Then the differential equation of the initial value problem is first multiplied by a "test function" and integrated over the solution interval . We get from the AWA ${\ displaystyle \ phi}$ ${\ displaystyle I}$ ${\ displaystyle u '(t) = f (t, u (t)) \ Rightarrow u' (t) \ phi (t) = f (t, u (t)) \ phi (t) \ Rightarrow \ int _ {I} u '(t) \ phi (t) dt = \ int _ {I} f (t, u (t)) \ phi (t) dt}$ This relationship makes sense for every continuous and piecewise continuously differentiated function . The vector space of all these functions is named from here on . “Piece by piece” means here that the differentiability is only required up to a finite number of exceptions . The left integral is to be understood piecewise as the sum of partial integrals. ${\ displaystyle u}$ ${\ displaystyle V}$ ${\ displaystyle I}$ Every function that fulfills the initial conditions of the starting value and satisfies the integral relationship for every test function is also a solution to the initial value problem. ${\ displaystyle u}$ ${\ displaystyle \ phi}$ The Galerkin method determines an approximate solution in a finite dimensional subspace by the rules of the starting point and the integral equation in the subspace: for any one . ${\ displaystyle u_ {h}}$ ${\ displaystyle V_ {h} \ subset V}$ ${\ displaystyle u_ {h} (t_ {0}) = u_ {0}}$ ${\ displaystyle \ int _ {I} u_ {h} '(t) \ phi _ {h} (t) dt = \ int _ {I} f (t, u_ {h} (t)) \ phi _ { h} (t) dt}$ ${\ displaystyle \ phi _ {h} \ in W_ {h}}$ The discrete test room is usually different from what you choose. Choose e.g. ${\ displaystyle W_ {h}}$ ${\ displaystyle V_ {h}}$ ${\ displaystyle V_ {h}: = \ {v_ {h}: I \ rightarrow \ mathbb {R}: v_ {h} \ in C [I], v_ {h | (t_ {n-1}, t_ { n})} \ in P_ {1}, n = 1, \ dots, N \},}$ ${\ displaystyle W_ {h}: = \ {\ phi _ {h}: I \ rightarrow \ mathbb {R}: \ phi _ {h | (t_ {n-1}, t_ {n})} \ in P_ {0}, n = 1, \ dots, N \}}$ The integral determinant equation can be restricted to each individual subinterval , since the test functions only have to be piecewise continuous. ${\ displaystyle [t_ {n-1}, t_ {n}]}$ ${\ displaystyle u_ {h} (t_ {n}) - u_ {h} (t_ {n-1}) = \ int _ {t_ {n-1}} ^ {t_ {n}} u_ {h} ' (t) dt = \ int _ {t_ {n-1}} ^ {t_ {n}} f (t, u (t)) dt}$ ${\ displaystyle \ Rightarrow u_ {h} (t_ {n}) = u_ {h} (t_ {n-1}) + \ int _ {t_ {n-1}} ^ {t_ {n}} f (t , u (t)) dt}$ That means: The Galerkin method is a "time step method". For example, if you evaluate the integral on the right-hand side with the trapezoidal rule, then we get the values ​​for ${\ displaystyle y_ {n}: = u_ {h} (t_ {n}),}$ ${\ displaystyle y_ {n} = y_ {n-1} + {\ frac {1} {2}} h_ {n} (f (t_ {n}, y_ {n}) + f (t_ {n-1 }, y_ {n-1}))}$ ## For the "variational" formulation of the initial value problem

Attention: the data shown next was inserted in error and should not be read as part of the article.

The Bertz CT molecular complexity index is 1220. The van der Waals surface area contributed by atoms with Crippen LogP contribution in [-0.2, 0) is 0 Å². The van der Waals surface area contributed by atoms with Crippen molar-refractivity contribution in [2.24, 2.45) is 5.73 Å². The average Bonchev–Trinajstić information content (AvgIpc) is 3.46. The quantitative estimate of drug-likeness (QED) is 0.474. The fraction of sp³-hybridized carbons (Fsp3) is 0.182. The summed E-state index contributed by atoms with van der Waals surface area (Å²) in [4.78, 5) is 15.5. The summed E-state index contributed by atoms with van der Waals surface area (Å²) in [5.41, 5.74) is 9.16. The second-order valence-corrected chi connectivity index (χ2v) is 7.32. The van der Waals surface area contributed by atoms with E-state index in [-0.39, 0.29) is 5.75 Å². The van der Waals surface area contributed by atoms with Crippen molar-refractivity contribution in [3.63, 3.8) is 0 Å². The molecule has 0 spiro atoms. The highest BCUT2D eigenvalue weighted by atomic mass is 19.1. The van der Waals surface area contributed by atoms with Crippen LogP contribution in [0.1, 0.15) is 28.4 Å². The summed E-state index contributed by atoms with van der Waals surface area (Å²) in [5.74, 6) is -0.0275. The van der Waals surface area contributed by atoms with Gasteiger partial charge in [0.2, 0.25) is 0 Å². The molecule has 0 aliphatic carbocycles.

As in the derivation section, the starting point is the AWA with Lipschitz condition and . Occurring functions can also be vector valued and denotes the Euclidean scalar product. For a function , i.e. a complex-valued, differentiated function with dimension d (since every higher order case can be traced back to the first order case) with the initial value , the AWA and the equivalent formulation in the derivation is equivalent to: ${\ displaystyle I = [t_ {0}, t_ {0} + T]}$ ${\ displaystyle <.,.>}$ ${\ displaystyle u \ in C ^ {1} (I) ^ {d}}$ ${\ displaystyle u (t_ {0}) = u_ {0}}$ ${\ displaystyle \ int _ {I} dt = 0, \ quad \ forall \ phi \ in C (I) ^ {d}}$ Since the functions can vary as desired, this formulation of the AWA is called "variational". ${\ displaystyle \ phi}$ Expressed geometrically, the variational formulation of the AWA says that the residual of the solution function  : ${\ displaystyle u}$ ${\ displaystyle R (u): = u'-f <., u>}$ with regard to the scalar product of orthogonal to all test functions${\ displaystyle L ^ {2} (I) ^ {d}}$ ${\ displaystyle \ phi \ in C (I) ^ {d}}$ ## More detailed representation